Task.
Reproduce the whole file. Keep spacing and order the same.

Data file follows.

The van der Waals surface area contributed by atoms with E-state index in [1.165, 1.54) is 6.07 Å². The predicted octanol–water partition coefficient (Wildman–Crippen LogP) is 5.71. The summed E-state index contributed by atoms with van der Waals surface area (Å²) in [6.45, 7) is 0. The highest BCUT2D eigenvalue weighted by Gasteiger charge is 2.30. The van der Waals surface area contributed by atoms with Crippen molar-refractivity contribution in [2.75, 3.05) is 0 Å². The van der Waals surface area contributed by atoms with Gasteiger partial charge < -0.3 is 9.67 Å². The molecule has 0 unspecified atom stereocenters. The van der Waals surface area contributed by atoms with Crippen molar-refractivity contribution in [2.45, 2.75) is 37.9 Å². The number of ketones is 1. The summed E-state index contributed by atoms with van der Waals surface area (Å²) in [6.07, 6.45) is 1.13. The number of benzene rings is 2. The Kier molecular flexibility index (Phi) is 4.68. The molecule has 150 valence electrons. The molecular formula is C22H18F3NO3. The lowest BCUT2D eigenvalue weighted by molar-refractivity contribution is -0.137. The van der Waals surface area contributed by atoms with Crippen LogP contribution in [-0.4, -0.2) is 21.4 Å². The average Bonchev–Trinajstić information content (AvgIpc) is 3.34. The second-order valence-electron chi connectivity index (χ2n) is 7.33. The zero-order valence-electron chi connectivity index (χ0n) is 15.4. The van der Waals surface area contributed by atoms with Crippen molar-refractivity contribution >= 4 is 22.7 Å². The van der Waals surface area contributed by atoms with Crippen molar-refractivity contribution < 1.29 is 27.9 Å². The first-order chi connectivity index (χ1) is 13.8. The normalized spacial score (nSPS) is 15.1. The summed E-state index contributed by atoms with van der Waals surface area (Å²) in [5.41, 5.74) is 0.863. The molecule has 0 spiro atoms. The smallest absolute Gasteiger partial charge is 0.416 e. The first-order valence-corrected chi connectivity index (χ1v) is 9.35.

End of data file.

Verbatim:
The van der Waals surface area contributed by atoms with E-state index in [1.165, 1.54) is 6.07 Å². The predicted octanol–water partition coefficient (Wildman–Crippen LogP) is 5.71. The summed E-state index contributed by atoms with van der Waals surface area (Å²) in [6.45, 7) is 0. The highest BCUT2D eigenvalue weighted by Gasteiger charge is 2.30. The van der Waals surface area contributed by atoms with Crippen molar-refractivity contribution in [2.75, 3.05) is 0 Å². The van der Waals surface area contributed by atoms with Gasteiger partial charge < -0.3 is 9.67 Å². The molecule has 0 unspecified atom stereocenters. The van der Waals surface area contributed by atoms with Crippen molar-refractivity contribution in [2.45, 2.75) is 37.9 Å². The number of ketones is 1. The summed E-state index contributed by atoms with van der Waals surface area (Å²) in [6.07, 6.45) is 1.13. The number of benzene rings is 2. The Kier molecular flexibility index (Phi) is 4.68. The molecule has 150 valence electrons. The molecular formula is C22H18F3NO3. The lowest BCUT2D eigenvalue weighted by molar-refractivity contribution is -0.137. The van der Waals surface area contributed by atoms with Crippen LogP contribution in [-0.4, -0.2) is 21.4 Å². The average Bonchev–Trinajstić information content (AvgIpc) is 3.34. The second-order valence-electron chi connectivity index (χ2n) is 7.33. The zero-order valence-electron chi connectivity index (χ0n) is 15.4. The van der Waals surface area contributed by atoms with Crippen molar-refractivity contribution >= 4 is 22.7 Å². The van der Waals surface area contributed by atoms with Crippen molar-refractivity contribution < 1.29 is 27.9 Å². The first-order chi connectivity index (χ1) is 13.8. The normalized spacial score (nSPS) is 15.1. The summed E-state index contributed by atoms with van der Waals surface area (Å²) in [5.41, 5.74) is 0.863. The molecule has 0 spiro atoms. The smallest absolute Gasteiger partial charge is 0.416 e. The first-order valence-corrected chi connectivity index (χ1v) is 9.35.